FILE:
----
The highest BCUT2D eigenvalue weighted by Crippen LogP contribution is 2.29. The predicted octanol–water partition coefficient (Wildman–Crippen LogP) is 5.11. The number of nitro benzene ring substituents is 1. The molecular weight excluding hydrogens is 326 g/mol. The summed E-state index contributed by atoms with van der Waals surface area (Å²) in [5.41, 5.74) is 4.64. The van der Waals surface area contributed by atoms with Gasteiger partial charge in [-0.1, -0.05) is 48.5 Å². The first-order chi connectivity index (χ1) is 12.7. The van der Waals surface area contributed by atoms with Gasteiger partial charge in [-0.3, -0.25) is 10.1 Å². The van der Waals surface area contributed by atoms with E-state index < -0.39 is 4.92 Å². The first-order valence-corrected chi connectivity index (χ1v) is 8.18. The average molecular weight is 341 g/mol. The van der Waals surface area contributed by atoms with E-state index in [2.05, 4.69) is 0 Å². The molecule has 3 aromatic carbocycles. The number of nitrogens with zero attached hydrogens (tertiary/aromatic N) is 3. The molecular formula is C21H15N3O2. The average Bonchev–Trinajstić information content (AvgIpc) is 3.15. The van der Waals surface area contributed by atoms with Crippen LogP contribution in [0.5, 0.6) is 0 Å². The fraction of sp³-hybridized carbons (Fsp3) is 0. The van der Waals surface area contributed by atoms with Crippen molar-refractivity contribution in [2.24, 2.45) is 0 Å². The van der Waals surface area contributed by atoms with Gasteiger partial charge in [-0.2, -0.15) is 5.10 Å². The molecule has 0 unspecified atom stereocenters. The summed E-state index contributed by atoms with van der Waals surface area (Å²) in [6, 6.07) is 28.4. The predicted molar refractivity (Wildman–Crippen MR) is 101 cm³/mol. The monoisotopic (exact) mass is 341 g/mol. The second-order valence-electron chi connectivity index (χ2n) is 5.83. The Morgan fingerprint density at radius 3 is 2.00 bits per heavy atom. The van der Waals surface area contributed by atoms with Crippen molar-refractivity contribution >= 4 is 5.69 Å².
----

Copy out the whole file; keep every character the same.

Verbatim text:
The highest BCUT2D eigenvalue weighted by Crippen LogP contribution is 2.29. The predicted octanol–water partition coefficient (Wildman–Crippen LogP) is 5.11. The number of nitro benzene ring substituents is 1. The molecular weight excluding hydrogens is 326 g/mol. The summed E-state index contributed by atoms with van der Waals surface area (Å²) in [5.41, 5.74) is 4.64. The van der Waals surface area contributed by atoms with Gasteiger partial charge in [-0.1, -0.05) is 48.5 Å². The first-order chi connectivity index (χ1) is 12.7. The van der Waals surface area contributed by atoms with Gasteiger partial charge in [-0.3, -0.25) is 10.1 Å². The van der Waals surface area contributed by atoms with E-state index < -0.39 is 4.92 Å². The first-order valence-corrected chi connectivity index (χ1v) is 8.18. The average molecular weight is 341 g/mol. The van der Waals surface area contributed by atoms with E-state index in [2.05, 4.69) is 0 Å². The molecule has 3 aromatic carbocycles. The number of nitrogens with zero attached hydrogens (tertiary/aromatic N) is 3. The molecular formula is C21H15N3O2. The average Bonchev–Trinajstić information content (AvgIpc) is 3.15. The van der Waals surface area contributed by atoms with Crippen LogP contribution in [0.5, 0.6) is 0 Å². The fraction of sp³-hybridized carbons (Fsp3) is 0. The van der Waals surface area contributed by atoms with Crippen molar-refractivity contribution in [2.24, 2.45) is 0 Å². The van der Waals surface area contributed by atoms with Gasteiger partial charge in [-0.2, -0.15) is 5.10 Å². The molecule has 0 unspecified atom stereocenters. The summed E-state index contributed by atoms with van der Waals surface area (Å²) in [6, 6.07) is 28.4. The predicted molar refractivity (Wildman–Crippen MR) is 101 cm³/mol. The monoisotopic (exact) mass is 341 g/mol. The second-order valence-electron chi connectivity index (χ2n) is 5.83. The Morgan fingerprint density at radius 3 is 2.00 bits per heavy atom. The van der Waals surface area contributed by atoms with Crippen molar-refractivity contribution >= 4 is 5.69 Å².